This 1929 silent film by Dziga Vertov, principally shot by his younger brother Mikhail Kaufman (Vertov’s real name being David Kaufman), and an uncredited Gleb Troyanski (since Mikhail Kaufman is often seen in the shot, as the “man with the movie camera” photographing the film, Gleb was pressed into service as the second-unit cameraman, although he received no credit for his work), and edited by Vertov’s wife, Yelizaveta Svilova, who also appears in the film, demonstrating the editing process as the film moves along, is a classic of Soviet experimental filmmaking, depicting one day in the life of a number of Soviet cities, centering on Odessa, from dawn until dusk.
Vertov uses every cinematic trick in the book to make the film come alive for audiences — stop motion, split screen work, freeze frames, frame-by-frame cutting, slow motion, mattes, kaleidoscopic effects — and even today, it remains a kinetic masterpiece, which easily enthralls the viewer with its pictorial audacity for its brief 68 minute running time. It’s sort of Sergei Eisenstein on steroids; comprised of roughly 1,775 shots, it moves along like lightning, never really resting in any one place too long.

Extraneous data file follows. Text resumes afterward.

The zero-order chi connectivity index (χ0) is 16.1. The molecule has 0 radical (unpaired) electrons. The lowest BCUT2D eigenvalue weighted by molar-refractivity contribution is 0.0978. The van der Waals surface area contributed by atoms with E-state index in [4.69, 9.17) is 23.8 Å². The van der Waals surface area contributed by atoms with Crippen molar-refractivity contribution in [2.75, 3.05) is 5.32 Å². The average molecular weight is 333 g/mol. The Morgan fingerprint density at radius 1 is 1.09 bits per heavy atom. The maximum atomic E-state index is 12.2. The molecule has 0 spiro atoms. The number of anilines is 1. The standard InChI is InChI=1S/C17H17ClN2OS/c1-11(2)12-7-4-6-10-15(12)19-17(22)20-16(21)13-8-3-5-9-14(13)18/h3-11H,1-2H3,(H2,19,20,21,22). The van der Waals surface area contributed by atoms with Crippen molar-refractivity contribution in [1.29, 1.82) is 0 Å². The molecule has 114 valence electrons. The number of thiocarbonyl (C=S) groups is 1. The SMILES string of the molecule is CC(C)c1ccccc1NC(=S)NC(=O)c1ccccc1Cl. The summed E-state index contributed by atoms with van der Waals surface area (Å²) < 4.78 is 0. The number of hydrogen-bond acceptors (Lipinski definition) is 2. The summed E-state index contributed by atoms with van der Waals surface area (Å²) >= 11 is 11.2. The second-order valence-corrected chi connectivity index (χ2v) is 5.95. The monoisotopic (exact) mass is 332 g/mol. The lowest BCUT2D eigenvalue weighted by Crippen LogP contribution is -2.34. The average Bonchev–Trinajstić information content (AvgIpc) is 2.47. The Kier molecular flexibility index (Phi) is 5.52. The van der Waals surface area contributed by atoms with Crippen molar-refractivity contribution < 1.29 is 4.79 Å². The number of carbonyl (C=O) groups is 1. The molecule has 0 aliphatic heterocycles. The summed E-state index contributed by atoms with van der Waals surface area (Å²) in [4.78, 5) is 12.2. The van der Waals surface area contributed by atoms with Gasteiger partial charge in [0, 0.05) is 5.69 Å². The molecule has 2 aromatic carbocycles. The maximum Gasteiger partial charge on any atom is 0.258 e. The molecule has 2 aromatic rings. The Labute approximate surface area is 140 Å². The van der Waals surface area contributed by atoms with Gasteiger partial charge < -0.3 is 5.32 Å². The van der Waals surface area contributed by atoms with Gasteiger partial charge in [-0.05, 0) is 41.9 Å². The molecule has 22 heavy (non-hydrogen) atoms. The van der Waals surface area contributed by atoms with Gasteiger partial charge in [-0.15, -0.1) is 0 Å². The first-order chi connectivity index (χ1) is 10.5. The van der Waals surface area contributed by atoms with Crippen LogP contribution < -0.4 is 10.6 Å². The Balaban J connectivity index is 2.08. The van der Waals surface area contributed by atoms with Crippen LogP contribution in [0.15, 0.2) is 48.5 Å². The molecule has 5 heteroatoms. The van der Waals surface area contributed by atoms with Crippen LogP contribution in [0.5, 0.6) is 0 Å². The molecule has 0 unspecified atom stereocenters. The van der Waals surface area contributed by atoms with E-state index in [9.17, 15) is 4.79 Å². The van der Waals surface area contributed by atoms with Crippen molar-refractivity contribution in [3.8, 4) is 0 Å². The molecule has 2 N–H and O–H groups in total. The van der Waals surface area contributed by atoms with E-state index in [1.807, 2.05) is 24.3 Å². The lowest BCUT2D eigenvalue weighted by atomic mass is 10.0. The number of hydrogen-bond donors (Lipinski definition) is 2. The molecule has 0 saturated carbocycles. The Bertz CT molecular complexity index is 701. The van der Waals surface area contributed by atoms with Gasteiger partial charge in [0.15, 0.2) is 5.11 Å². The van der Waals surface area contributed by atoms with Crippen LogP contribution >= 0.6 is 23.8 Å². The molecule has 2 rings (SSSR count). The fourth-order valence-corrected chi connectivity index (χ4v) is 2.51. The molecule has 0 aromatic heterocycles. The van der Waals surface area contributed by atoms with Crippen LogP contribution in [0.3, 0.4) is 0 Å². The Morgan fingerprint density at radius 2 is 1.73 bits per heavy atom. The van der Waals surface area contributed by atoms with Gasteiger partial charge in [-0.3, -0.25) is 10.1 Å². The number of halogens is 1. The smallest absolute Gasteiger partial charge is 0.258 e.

But because of this, it’s an effective time-capsule of a period long lost to authentic recall, when the Soviet Union was rising into a great world power, and its social possibilities seemed, at least to some, limitless. Of course, we now know how little of this promise was actually fulfilled – the Soviet Union turned into a brutal, totalitarian dictatorship - which makes the naive enthusiasm of the film seem all the more poignant.